Sat, 15 May 2004

The oil price

Gwynne Dyer London

In Bob Woodward's new book, Plan of Attack, he claims that the Saudis promised President Bush to raise oil production in order to keep oil prices down in the run-up to the November election. On May 10, Saudi Oil Minister Ali al-Naimi declared that the Organization of Petroleum Exporting Countries should raise its production quotas by at least 1.5 million barrels a day, and the price promptly fell by a dollar from its recent high of US$40 per barrel. Maybe help is on the way.

Oil at $40 a barrel should not be such a big a deal, really. That's higher in dollar terms than it has been since 1990, but the U.S. dollar has lost a third of its value over the past two years, so for everybody else (including the oil producers), the real price hasn't gone up all that much. Even for American consumers, things aren't as bad as they were during the "oil shocks" of 1973 and 1981: The current U.S. pump price of around $1.75 a gallon compares favorably with the inflation-adjusted price of $2.97 a gallon in 1981.

But it is a big deal, for three reasons. One is the impact on President George W. Bush's re-election campaign of consumer outrage at the pumps. The second is the risk of a new world recession: It was soaring oil prices that triggered three of the past four global recessions, in the early 1970s, the early 1980s, and the early 1990s. The third is that a serious recession could have hugely destabilizing effects in China.

Americans pay far less to fill their cars than any other industrialized country, but they are hyper-sensitive to price rises: Bush could be punished at the polls in November if the price at the pump is still sky-high (by American standards). So will this happy coincidence of a Saudi call to raise OPEC production and bring the oil price down save him from that fate? Maybe not.

What has actually been happening since last September is that OPEC has figured out how to raise prices without cutting production. It has repeatedly announced that it will cut production because it fears that over-supply will make the price fall. The market responds by bidding the price of oil up -- and then OPEC doesn't really cut its production after all, so its members get to enjoy both high price and high production.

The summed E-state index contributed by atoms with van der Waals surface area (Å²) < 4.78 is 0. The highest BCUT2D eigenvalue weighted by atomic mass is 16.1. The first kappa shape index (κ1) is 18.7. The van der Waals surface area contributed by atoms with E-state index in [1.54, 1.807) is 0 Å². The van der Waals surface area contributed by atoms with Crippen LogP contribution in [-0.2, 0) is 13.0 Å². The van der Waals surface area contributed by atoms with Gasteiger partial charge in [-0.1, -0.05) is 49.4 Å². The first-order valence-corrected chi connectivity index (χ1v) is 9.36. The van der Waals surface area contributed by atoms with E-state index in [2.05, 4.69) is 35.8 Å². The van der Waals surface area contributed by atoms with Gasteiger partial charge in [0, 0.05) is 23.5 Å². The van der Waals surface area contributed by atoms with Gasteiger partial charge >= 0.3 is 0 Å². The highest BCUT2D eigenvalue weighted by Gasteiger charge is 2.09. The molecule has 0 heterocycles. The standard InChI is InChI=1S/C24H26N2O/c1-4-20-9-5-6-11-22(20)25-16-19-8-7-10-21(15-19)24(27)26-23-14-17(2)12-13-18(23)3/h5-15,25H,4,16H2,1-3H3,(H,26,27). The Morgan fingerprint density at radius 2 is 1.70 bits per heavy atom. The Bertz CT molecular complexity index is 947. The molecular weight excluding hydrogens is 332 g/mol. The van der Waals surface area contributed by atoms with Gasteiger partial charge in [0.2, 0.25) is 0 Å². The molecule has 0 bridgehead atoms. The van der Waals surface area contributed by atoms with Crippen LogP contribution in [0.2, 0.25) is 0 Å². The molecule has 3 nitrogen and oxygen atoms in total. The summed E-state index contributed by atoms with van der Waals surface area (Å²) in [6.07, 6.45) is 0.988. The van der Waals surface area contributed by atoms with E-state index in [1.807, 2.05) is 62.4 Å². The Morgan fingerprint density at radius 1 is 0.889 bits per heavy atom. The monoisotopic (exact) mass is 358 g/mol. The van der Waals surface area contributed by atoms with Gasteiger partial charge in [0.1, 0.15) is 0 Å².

Nice trick, but how does it work? Partly it's just that the OPEC members are cheating on their quotas less than they used to. The steep fall of the U.S. dollar especially upset the big Middle Eastern producers who dominate OPEC, because while they are paid for their oil in dollars, they buy most of their imports from Europe, where the dollar doesn't go very far any more. They had to jack the dollar price of oil up just to balance their budgets, so they actually managed to cooperate.

But the trick also depends on China. The United States is still the world's biggest consumer of oil -- 20 million barrels a day (around 60 percent of it imported), out of global production of 65 million b/d -- but China is coming up fast. So long as China's economy continues to grow at seven or eight percent a year (and now India's is growing at a similar rate), oil imports by the Asian giants will grow fast enough to keep world demand permanently up against the limits of supply. In fact, demand may soon exceed potential supply, and OPEC is not a charity.

So the oil price will stay high no matter what the Saudi oil minister says. It may drift down a bit during the northern hemisphere summer, but it will soon bounce back up again. That doesn't just mean angry American voters; it also means that we are sitting on the brink of a global recession. It would probably take an even higher spike in price to push us over the brink, but that is distinctly possible. It could be caused by violence that interrupts Saudi oil exports, for example -- the terrorist attacks at Yanbo on foreign oil-industry employees on May 1 have already started an exodus from the kingdom -- or by a decision by OPEC to demand payment in euros rather dollars.

The recession would start in the United States, where a massive budget deficit (over $500 billion and rising), an equally big balance of payments deficit, and the soaring cost of the war in Iraq make a collapse of confidence quite likely. Recession in America would quickly spread to China, whose growth is heavily dependent on U.S. ability to take its exports. And the U.S. and China together accounted for two-thirds of global economic growth last year: If they go, everybody goes.

So the next world recession arrives much sooner than expected -- and what would make this one different is China, where political stability depends critically on maintaining employment. In a raw capitalist economy with close to a hundred million casual laborers, almost no protection for the unemployed, and a closed political system that lacks legitimacy, large-scale unemployment could easily lead to mass political protests.

China managed to sail through the start-of-the-century recession almost unscathed, but it would not escape an oil-fired recession in late 2004-early 2005. If political upheaval stalls growth in China for a few years, it could be a very long and deep recession. We really do not need another oil shock, but we are closer to it than most people think.

The writer is a London-based independent journalist.